Red Rock Canyon National Conservation Area, better known as Red Rock Canyon, is a protected area overseen by the Bureau of Land Management.
The canyon attracts more than three million visitors annually and offers views of the Vegas Strip.
Can you fly a drone in Red Rock Canyon?
You can operate a drone in Red Rock Canyon, but only recreationally. Further, you must avoid using your drone in any of the Wilderness Areas throughout the park, including the Rainbow Mountain Wilderness Area and La Madre Mountain Wilderness Area.
If you want to learn more about flying a drone in Red Rock Canyon, this article will tell you everything you need to know.
There’s lots of great information to come, so keep reading!
To help, we’ve identified and reviewed the best drone courses for beginners and professionals.
Can you fly a drone in Red Rock Canyon?
Red Rock Canyon is in Clark County, Nevada. The Bureau of Land Management regulates the canyon under its National Landscape Conservation System.
It’s a National Conservation Area that includes sandstone walls and stunning red rock formations. So, can you operate a drone here?
According to the FAQs page on the Red Rock Canyon website, indeed, you can.
However, Red Rock Canyon only permits recreational pilots, so if you were planning a trip to Vegas for a commercial project, you’d have to work on it elsewhere.
You’re prohibited from disturbing visitors and wildlife when operating your drone. Further, you can’t use your drone in any Wilderness Area throughout Red Rock Canyon.
There are two of them:
- Rainbow Mountain Wilderness Area
- La Madre Mountain Wilderness Area
If you missed our post about it, Wilderness Areas are protected regions across the United States in local and state parks.
Wilderness Areas make up 111.7 million acres of the country, and drones are forbidden from flying across the entirety of them.
It’s not only drones but all forms of industrialization. That was established in the Wilderness Act of 1964.
We’d be remiss not to mention this forum post from December 2022. In the post on a DJI forum, a drone enthusiast describes flying their UAV at Red Rock Canyon, something they’ve done many times, it seems.
A park ranger mentions that drones are now forbidden from Red Rock Canyon. They kindly ask the drone pilot to stop using their UAV, which they do willingly.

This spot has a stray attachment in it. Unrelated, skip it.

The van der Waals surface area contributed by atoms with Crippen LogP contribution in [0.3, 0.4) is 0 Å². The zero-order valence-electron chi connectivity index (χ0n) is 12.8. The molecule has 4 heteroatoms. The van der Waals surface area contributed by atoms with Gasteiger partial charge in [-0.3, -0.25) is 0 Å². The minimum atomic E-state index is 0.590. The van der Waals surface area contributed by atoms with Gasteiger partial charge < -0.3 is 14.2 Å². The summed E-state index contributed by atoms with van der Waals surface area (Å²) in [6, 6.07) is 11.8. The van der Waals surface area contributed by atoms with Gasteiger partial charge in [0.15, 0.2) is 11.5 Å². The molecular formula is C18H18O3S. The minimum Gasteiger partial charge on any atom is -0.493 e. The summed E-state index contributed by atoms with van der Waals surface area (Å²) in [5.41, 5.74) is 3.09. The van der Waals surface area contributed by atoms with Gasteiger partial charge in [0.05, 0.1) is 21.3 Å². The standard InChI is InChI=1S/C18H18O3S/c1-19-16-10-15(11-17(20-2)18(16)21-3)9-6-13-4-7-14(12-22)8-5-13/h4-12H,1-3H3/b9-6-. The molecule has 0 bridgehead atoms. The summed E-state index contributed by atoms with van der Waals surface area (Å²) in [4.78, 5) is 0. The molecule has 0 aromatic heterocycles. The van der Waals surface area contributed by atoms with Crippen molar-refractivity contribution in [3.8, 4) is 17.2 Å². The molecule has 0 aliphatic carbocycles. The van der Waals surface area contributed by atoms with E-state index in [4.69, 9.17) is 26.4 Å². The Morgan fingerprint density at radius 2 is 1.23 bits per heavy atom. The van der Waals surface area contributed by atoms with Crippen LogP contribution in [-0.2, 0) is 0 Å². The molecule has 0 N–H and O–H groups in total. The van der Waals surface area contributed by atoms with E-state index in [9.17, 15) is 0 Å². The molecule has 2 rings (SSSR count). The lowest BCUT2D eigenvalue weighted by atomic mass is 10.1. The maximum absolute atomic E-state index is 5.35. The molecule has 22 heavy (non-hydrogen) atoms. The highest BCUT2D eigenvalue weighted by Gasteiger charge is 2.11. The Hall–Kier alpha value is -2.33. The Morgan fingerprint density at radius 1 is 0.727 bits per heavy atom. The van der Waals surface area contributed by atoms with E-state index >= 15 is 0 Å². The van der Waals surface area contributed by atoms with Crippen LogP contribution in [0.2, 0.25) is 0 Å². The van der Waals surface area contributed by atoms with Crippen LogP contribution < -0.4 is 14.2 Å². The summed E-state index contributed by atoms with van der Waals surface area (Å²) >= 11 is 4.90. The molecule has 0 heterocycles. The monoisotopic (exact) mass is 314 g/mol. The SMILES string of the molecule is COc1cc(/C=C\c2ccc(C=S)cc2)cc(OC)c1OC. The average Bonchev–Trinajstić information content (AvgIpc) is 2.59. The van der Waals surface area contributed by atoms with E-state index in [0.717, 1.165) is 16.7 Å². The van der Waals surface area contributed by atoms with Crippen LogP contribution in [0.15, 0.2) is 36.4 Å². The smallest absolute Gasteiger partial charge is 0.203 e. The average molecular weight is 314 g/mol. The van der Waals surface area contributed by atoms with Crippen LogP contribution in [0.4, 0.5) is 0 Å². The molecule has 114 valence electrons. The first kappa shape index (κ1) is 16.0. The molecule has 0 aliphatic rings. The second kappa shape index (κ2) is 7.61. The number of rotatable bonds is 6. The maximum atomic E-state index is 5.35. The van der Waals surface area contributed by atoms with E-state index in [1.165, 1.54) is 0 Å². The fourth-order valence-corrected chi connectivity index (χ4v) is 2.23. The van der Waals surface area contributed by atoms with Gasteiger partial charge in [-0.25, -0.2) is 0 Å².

Now, this drone user’s account flies in the face of what is posted on the Red Rock Canyon website.
Given the several months that have passed since the time of this incident (as of this writing) and the fact that Red Rock Canyon has not updated its drone policy on its website, we’re apt to say the website policy reigns.
There have also been no other reported incidents of drone enthusiasts being turned away at Red Rock Canyon, which supports the logic that drones are still legal here.
Now, we’re not saying the DJI forum poster wasn’t telling the truth.
Rather, that park ranger might have been mistaken, or perhaps there really is a change afoot at Red Rock Canyon that just hasn’t been fully implemented yet.
Given that the canyon is protected land and features several Wilderness Areas, it wouldn’t surprise us if Red Rock Canyon eventually does prohibit drones from operating.
If you plan on visiting after reading this post, please contact the park rangers ahead of your trip to confirm the rules.
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Can you fly a drone on the Las Vegas Strip?
Although it’s easy to forget when you’re exploring such sights as Calico Hills, Moenkopi Loop, Keystone Thrust, Turtlehead Peak, or the Grand Circle Loop, Red Rock Canyon is indeed a part of Las Vegas.
You’re only 15 miles from the heart of the city. On the Las Vegas Strip, you can clearly see Red Rock Canyon in the distance.
That has you curious – can you fly your drone from Red Rock Canyon to the Strip?
You cannot, as drones are strictly forbidden on the Las Vegas Strip. That’s for several reasons.
For one, the Strip is roughly one nautical mile from McCarran Airport, once known as the Harry Reid International Airport.
We’re sure you know this, but you’re only supposed to operate a drone within five nautical miles of an airport.
Additionally, the Vegas Strip is simply far too crowded to be operable for drones.
The area attracts millions of visitors per year and will always have people about, and the proximity of the buildings to one another doesn’t help matters either.
Other parts of Vegas that ban drone use include city parks, parking lots, and public streets.